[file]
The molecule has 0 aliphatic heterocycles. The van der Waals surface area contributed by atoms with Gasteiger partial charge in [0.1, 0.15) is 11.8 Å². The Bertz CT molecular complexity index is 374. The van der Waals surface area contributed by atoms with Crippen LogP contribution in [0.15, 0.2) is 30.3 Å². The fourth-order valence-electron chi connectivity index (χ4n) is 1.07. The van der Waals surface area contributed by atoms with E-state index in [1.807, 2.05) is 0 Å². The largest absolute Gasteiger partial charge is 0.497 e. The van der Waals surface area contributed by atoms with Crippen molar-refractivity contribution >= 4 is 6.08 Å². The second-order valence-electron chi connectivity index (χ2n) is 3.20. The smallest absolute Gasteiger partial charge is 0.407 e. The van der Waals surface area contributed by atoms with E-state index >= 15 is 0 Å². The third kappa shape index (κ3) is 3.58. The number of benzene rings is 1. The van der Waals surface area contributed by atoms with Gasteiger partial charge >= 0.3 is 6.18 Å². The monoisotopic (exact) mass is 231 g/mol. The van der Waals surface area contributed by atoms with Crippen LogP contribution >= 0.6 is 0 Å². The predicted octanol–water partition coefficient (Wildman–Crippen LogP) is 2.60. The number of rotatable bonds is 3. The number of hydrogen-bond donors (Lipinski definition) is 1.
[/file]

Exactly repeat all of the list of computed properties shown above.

The molecule has 0 aliphatic heterocycles. The van der Waals surface area contributed by atoms with Gasteiger partial charge in [0.1, 0.15) is 11.8 Å². The Bertz CT molecular complexity index is 374. The van der Waals surface area contributed by atoms with Crippen LogP contribution in [0.15, 0.2) is 30.3 Å². The fourth-order valence-electron chi connectivity index (χ4n) is 1.07. The van der Waals surface area contributed by atoms with E-state index in [1.807, 2.05) is 0 Å². The largest absolute Gasteiger partial charge is 0.497 e. The van der Waals surface area contributed by atoms with Crippen molar-refractivity contribution >= 4 is 6.08 Å². The second-order valence-electron chi connectivity index (χ2n) is 3.20. The smallest absolute Gasteiger partial charge is 0.407 e. The van der Waals surface area contributed by atoms with E-state index >= 15 is 0 Å². The third kappa shape index (κ3) is 3.58. The number of benzene rings is 1. The van der Waals surface area contributed by atoms with Gasteiger partial charge >= 0.3 is 6.18 Å². The monoisotopic (exact) mass is 231 g/mol. The van der Waals surface area contributed by atoms with Crippen LogP contribution >= 0.6 is 0 Å². The predicted octanol–water partition coefficient (Wildman–Crippen LogP) is 2.60. The number of rotatable bonds is 3. The number of hydrogen-bond donors (Lipinski definition) is 1.